The Party Crashers: Behind the New Republican Revival

How a new breed of Republican candidates — including Christine O'Donnell, Rand Paul, Marco Rubio and Meg Whitman — tapped into voter rage and upset the Establishment

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Peter Hapak for Time

Rand Paul

1. The Upstart
It was the winter of 2009, and the echoes of "Yes, we can!" still reverberated across the land. Barack Obama had just been elected President with more than 53% of the vote — a huge number for a Democrat, the biggest in more than 40 years. In Congress, the Democrats had blitzed their opponents for the second time in a row. They now occupied 54 more seats in the House and 12 more in the Senate than they had held a mere 28 months earlier.

You might not have known it by following the news in those days, but Republicans still existed. Most were just trying to figure out how to make their way in that hostile environment. One of them, Florida Governor Charlie Crist, reckoned something along the lines of: if you can't beat 'em, join 'em. He appeared onstage with the new President on the eve of a congressional vote to spend nearly $800 billion on economic stimulus and liberal initiatives. On that sunny Florida day, Crist heartily endorsed the bill. For good measure, he gave Obama a hug.

Another Florida Republican had a different idea. His name was Marco Rubio. He was the baby-faced former speaker of the Florida legislature. Well-wired Floridians knew that Rubio was thinking about challenging Crist for a seat in the U.S. Senate, and they also knew that this was quixotic because Crist had at least a 30-point lead in the polls, plus friends and money and endorsements from powerful Republicans around the country.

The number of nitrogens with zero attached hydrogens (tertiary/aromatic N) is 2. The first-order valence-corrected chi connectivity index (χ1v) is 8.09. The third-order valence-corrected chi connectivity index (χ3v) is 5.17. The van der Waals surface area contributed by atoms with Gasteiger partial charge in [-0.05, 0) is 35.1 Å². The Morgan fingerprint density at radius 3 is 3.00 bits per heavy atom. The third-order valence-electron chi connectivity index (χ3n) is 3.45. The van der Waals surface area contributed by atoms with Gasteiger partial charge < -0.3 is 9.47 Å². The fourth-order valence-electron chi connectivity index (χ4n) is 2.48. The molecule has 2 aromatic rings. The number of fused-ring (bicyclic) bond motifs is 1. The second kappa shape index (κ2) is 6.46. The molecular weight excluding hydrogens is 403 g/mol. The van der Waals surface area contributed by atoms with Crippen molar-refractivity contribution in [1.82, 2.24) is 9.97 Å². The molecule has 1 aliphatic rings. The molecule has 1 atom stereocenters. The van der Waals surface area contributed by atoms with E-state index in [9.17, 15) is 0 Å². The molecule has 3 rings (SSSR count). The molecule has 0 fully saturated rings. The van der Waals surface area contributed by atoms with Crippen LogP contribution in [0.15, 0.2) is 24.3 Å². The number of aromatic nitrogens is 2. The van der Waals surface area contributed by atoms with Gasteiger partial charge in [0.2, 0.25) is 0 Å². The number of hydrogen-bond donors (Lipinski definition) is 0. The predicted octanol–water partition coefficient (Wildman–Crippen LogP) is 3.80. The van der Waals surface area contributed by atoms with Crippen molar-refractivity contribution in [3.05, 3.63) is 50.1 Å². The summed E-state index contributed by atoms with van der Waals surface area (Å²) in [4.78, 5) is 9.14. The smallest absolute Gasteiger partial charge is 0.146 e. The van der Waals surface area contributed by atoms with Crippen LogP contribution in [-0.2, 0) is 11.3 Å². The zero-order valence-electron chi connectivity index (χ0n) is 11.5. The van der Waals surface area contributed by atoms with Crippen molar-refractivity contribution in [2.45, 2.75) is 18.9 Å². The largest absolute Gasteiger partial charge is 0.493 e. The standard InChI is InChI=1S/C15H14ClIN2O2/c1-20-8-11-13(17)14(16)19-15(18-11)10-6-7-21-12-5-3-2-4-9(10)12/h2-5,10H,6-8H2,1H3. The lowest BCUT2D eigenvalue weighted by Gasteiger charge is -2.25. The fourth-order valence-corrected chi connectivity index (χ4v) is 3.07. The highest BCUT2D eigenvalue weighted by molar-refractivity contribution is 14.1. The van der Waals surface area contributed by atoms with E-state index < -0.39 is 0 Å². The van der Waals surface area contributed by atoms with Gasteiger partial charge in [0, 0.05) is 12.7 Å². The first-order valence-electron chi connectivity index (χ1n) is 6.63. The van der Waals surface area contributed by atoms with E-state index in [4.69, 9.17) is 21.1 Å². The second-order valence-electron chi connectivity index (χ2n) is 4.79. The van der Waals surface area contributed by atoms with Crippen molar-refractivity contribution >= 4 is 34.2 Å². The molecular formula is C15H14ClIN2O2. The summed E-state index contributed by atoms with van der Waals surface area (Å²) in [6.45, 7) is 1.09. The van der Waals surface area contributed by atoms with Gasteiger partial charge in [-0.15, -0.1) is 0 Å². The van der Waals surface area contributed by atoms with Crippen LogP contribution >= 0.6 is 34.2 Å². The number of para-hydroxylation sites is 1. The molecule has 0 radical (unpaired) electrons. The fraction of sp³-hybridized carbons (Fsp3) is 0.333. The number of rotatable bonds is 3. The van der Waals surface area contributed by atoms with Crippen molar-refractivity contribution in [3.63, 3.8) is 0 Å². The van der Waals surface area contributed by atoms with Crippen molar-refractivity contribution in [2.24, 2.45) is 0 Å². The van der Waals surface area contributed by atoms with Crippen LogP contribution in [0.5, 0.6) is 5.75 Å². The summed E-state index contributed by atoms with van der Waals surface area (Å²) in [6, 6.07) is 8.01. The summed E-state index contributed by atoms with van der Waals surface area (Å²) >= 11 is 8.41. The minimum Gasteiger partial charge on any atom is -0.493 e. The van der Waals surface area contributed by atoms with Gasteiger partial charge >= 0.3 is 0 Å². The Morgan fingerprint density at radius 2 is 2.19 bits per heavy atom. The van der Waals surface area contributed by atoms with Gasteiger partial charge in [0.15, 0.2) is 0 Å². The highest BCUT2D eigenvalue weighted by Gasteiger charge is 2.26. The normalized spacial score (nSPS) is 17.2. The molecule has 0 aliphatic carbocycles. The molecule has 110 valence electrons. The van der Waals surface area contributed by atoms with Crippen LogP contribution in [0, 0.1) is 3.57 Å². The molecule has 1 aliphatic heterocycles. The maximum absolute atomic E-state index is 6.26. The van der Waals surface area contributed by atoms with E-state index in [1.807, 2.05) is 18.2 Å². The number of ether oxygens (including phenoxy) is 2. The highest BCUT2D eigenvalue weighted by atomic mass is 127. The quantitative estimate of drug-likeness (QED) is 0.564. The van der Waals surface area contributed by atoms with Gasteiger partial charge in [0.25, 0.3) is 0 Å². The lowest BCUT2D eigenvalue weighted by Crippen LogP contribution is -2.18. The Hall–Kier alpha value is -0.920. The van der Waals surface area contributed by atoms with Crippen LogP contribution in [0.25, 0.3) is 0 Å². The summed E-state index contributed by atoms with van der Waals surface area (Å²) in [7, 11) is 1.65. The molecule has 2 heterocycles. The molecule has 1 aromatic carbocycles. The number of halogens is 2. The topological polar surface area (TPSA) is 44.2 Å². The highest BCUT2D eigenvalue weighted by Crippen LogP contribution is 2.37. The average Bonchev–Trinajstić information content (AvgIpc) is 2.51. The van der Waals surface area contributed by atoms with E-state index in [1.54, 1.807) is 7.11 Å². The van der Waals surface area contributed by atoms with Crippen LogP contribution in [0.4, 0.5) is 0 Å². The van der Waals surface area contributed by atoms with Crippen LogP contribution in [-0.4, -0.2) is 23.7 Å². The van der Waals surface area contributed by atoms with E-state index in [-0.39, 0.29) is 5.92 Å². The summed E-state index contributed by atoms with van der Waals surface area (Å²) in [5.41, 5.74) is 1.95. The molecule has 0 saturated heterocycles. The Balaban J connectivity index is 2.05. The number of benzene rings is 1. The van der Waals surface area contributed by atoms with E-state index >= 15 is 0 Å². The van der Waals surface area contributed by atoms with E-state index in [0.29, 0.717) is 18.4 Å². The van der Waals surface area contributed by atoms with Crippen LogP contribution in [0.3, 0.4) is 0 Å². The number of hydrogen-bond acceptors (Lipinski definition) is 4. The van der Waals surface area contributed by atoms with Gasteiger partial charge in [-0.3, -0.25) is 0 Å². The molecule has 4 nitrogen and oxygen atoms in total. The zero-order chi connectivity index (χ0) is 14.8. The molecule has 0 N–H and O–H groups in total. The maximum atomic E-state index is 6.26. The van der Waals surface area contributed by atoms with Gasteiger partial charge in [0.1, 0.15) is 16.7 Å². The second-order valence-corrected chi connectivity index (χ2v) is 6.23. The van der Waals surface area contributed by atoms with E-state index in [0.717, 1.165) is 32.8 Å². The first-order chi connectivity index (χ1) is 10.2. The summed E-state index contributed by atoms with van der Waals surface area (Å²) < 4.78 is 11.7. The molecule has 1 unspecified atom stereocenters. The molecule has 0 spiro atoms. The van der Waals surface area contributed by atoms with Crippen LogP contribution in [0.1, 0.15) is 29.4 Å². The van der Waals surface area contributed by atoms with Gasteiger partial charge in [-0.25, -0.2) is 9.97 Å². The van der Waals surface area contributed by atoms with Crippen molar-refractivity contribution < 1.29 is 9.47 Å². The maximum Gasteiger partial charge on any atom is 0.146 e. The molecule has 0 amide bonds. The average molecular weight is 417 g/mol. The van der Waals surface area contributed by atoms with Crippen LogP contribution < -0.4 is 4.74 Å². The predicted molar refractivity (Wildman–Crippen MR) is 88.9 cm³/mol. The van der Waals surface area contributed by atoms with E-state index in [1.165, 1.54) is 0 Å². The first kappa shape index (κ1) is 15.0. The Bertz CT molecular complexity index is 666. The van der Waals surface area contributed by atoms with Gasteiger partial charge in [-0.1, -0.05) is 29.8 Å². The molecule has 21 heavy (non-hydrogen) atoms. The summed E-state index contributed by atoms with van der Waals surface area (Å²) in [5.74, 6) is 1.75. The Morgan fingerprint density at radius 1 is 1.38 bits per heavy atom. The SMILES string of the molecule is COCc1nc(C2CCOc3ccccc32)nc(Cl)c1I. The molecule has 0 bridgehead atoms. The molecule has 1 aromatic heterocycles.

But Rubio saw an opportunity in that hug. If one possible Republican strategy was to embrace the Democratic spending agenda, surely there was a case to be made for opposing it. Rubio decided to "stand up to this Big Government agenda, not be co-opted by it," and three months after The Hug, tossed his hat into the ring. The date was May 5, 2009.

Looking back, that was the day the 2010 election truly began — not just the campaign for a Senate seat from Florida but the broad national campaign for control of Congress and the direction of the country. Rubio's decision to wage a philosophical battle for the soul of the Florida GOP was a catalyst for the surprising and outrageous events that followed. He became a darling of the nascent Tea Party movement and a point man in the movement's purge of the GOP establishment. Rubio led the way for a dust-kicking herd of dark-horse candidates — some thoroughbreds, some nags. And most of all, Rubio symbolized the fact that this year's midterms have become a referendum on such fundamental issues as the role of government and the size of the public debt.